10 Ways to Manage Your Child's Food Allergies

When parents talk about managing their child's food allergies, they don't usually use the word "easy". Once a test reveals the potential for anaphylactic reaction to food that's harmless to most other kids, moms and dads move about life with a constant underlying anxiety.

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Dinners out, play dates, school events, camp buses, family vacations, and even a trip to Grandma's can feel scary because of possible exposure to a potentially life-threatening food. Here are 10 strategies to help parents and kids feel safe and in control in the face of food allergies:

1. Get Cooking
While working hard to avoid the things that are dangerous for your child, getting acquainted with ingredients that are safe is the most productive and empowering thing a parent can do in daily management of food allergies. The more familiar you are with ingredients, products, cooking methods, and substitutions, the more in control you'll feel when it comes to feeding your child well and making sure he doesn't feel alienated. If you can involve your child in cooking, the practice will have the same effect on her. Master a handful of reliable recipes, riff on them safely to your tastes, and sit down to meals that everyone in the family can enjoy together without worry. Excellent cookbooks, magazines, and recipe databases dedicated to food allergies are available to help. Mainstream food publications and websites often include free-of foods for readers with sensitivities or allergies.

2. Find reliable sources of research, studies on food allergies, and recalls
To supplement conversations with your allergist or pediatrician, seek out ongoing updates from a short list of verifiable news outlets and websites whose purpose is to support the food allergy community. Bookmark these to start.

FARE, Food Allergy Research and Education, is a nonprofit organization aimed at improving the quality of life and health of people with food allergies. Its website offers webinars, research summaries, toolkits, details about laws and regulations, and more.

Kids With Food Allergies is a division of the Asthma and Allergy Foundation of America, a nonprofit that advocates and educates on behalf of food allergy families.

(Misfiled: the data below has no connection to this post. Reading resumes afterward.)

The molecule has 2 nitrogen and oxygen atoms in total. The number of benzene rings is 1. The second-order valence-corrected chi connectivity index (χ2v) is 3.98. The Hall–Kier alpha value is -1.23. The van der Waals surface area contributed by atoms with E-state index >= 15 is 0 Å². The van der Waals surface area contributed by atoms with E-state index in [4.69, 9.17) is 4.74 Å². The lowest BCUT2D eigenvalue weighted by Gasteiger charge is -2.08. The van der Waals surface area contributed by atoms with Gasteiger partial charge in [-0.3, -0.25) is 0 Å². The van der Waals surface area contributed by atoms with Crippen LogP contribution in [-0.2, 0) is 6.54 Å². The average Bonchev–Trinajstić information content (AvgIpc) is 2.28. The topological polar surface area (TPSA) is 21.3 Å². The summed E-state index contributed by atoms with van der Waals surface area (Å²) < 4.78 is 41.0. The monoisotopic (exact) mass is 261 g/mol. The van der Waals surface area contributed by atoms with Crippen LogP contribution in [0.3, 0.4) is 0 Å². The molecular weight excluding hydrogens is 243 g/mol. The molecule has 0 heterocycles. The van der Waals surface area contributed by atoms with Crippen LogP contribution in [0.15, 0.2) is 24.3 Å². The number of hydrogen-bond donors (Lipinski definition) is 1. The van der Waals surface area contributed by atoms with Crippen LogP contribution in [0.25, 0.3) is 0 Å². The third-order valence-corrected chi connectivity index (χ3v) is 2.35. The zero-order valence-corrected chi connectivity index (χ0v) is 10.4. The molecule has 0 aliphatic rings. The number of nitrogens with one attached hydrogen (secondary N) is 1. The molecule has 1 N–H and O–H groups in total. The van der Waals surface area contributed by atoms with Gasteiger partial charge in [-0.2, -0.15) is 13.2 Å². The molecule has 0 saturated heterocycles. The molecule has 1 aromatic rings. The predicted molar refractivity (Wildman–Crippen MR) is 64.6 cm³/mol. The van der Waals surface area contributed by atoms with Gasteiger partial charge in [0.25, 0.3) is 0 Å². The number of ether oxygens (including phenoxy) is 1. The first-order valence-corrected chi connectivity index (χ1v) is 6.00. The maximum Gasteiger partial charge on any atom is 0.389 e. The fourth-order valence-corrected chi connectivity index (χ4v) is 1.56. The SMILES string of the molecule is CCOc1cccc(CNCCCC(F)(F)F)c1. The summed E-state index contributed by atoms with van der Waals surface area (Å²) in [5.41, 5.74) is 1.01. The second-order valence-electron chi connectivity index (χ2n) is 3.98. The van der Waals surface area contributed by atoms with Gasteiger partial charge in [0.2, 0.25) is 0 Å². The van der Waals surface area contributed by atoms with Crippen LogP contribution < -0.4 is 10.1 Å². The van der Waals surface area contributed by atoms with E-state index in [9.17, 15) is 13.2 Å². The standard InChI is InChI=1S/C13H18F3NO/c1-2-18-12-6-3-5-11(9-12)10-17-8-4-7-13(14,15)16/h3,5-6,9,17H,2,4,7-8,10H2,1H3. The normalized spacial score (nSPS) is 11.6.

Clinicaltrials.gov is a service of the National Institutes of Health and allows public searches of research studies happening worldwide. It offers a glimpse into the work being done in the food allergy field. American Academy of Allergy, Asthma, and Immunology is a worldwide membership organization of allergists and immunologists. The website serves its members, but offers useful content and links for parents managing and learning about their children's food allergies.

3. Compile allergy awareness products and materials
Preparation goes a long way in keeping allergy anxiety at bay. Organize an allergy kit complete with an emergency response checklist, medications and instructions, and important phone numbers. Pack it in an easily recognizable bag, like this allergy medicine case from AllerMates, that you, your child, a caregiver, or teacher will remember to keep on hand. Personalized allergy alert labels, bracelets, and tags call attention to your child's needs and are available online from companies like Mabel's Labels. Ask your allergist or pediatrician to print out a personalized emergency plan, or create one using FARE's Food Allergy and Anaphylaxis Emergency Care Plan. Food allergy awareness posters are available online and are perfect for classrooms, preschools, and daycare centers. Print one out to share with your child's teacher or caregiver. You can find several options here: FoodAllergyAwareness.org or AllergicLiving.com.

4. Tap into inclusive communities
Interact with other parents, caregivers, and children who are dealing with the same challenges. Communities online and in-person bring together families adjusting to life with food allergies. These people understand the ever-present hum of anxiety, and are simultaneously navigating package labels, cross-contamination concerns, school safety, epinephrine injector expenses, and all the issues you're worried about that allergy-free families are not. One person's quest to find answers for her own situation may prove applicable to your own, and helps prevent all parties from feeling isolated. Get together with local peers or meet online through member forums like those at Kids With Food Allergies, Facebook pages like AllergyMom, or organizations and individuals on Twitter and Instagram (search #foodallergies). Compassionate, empathetic contacts near and far can be great resources for traveling with family, too in terms of finding reliable places to eat and other services that cater to food allergy families.

5. Find accommodating restaurants, resorts, and entertainment venues